As an inventory manager, Ms. Weaver performed many of the same tasks as those performed by equipment specialists. She made most of the actual decisions, and her paperwork was approved by supervisory equipment specialists with little or no review. The evidence showed that she performed her job functions well.

In May of 1980 Walta Mae Cook, a GS-9 inventory manager in the Commodities Division, applied unsuccessfully for a GS-11 equipment specialist position. Although Ms. Cook had been performing the duties of a GS-11 equipment specialist, she was denied promotion because she failed to meet the specialized experience requirements. An administrative hearing was held in January of 1981 on an informal complaint alleging sex discrimination, and Ms. Weaver represented Ms. Cook before the complaints examiner. The examiner recommended a finding in favor of the employee on Title VII adverse impact and Equal Pay Act theories. The recommendation was rejected, and Ms. Cook filed a lawsuit in federal court. (Her case would later be consolidated with Ms. Weaver's).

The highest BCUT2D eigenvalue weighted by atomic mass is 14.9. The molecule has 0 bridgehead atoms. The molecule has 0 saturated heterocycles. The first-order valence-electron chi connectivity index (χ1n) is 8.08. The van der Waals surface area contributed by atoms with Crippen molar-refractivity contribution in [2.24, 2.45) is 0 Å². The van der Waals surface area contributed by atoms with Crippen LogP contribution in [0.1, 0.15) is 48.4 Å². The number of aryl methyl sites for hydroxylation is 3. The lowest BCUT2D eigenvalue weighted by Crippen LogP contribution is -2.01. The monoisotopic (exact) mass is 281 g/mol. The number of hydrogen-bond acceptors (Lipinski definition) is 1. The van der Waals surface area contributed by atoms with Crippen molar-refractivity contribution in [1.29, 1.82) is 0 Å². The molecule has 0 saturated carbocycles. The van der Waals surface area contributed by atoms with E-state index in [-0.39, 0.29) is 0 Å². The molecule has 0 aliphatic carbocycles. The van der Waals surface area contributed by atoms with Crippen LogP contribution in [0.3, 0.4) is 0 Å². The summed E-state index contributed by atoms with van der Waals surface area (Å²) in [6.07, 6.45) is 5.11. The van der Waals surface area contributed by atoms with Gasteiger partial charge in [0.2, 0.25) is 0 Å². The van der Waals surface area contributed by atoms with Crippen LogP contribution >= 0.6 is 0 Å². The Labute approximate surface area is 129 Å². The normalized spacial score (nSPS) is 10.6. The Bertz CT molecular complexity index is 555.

After the filing of the complaint by Ms. Cook, the "extra duties" that the inventory managers in the Commodities Division had been performing were severely curtailed. Inventory managers were no longer allowed to "manage" commodities. Ms. Weaver's supervisors relieved her of the listings for the class of equipment with which she had worked and placed them on an equipment specialist's desk.